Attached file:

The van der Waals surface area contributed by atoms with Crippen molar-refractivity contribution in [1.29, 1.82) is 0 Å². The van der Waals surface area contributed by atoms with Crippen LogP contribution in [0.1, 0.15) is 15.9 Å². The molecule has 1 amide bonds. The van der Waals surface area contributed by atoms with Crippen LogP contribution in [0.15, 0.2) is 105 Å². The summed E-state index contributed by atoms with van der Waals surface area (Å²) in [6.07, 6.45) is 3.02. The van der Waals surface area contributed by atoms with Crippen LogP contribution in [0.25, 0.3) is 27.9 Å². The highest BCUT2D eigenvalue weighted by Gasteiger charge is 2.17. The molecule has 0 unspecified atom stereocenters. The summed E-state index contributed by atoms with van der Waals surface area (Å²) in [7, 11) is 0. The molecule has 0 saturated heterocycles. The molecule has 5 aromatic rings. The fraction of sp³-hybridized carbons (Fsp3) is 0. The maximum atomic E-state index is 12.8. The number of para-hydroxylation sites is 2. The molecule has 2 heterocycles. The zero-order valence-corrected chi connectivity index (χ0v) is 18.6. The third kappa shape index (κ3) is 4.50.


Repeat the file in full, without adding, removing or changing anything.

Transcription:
The van der Waals surface area contributed by atoms with Crippen molar-refractivity contribution in [1.29, 1.82) is 0 Å². The van der Waals surface area contributed by atoms with Crippen LogP contribution in [0.1, 0.15) is 15.9 Å². The molecule has 1 amide bonds. The van der Waals surface area contributed by atoms with Crippen LogP contribution in [0.15, 0.2) is 105 Å². The summed E-state index contributed by atoms with van der Waals surface area (Å²) in [6.07, 6.45) is 3.02. The van der Waals surface area contributed by atoms with Crippen LogP contribution in [0.25, 0.3) is 27.9 Å². The highest BCUT2D eigenvalue weighted by Gasteiger charge is 2.17. The molecule has 0 unspecified atom stereocenters. The summed E-state index contributed by atoms with van der Waals surface area (Å²) in [7, 11) is 0. The molecule has 0 saturated heterocycles. The molecule has 5 aromatic rings. The fraction of sp³-hybridized carbons (Fsp3) is 0. The maximum atomic E-state index is 12.8. The number of para-hydroxylation sites is 2. The molecule has 2 heterocycles. The zero-order valence-corrected chi connectivity index (χ0v) is 18.6. The third kappa shape index (κ3) is 4.50.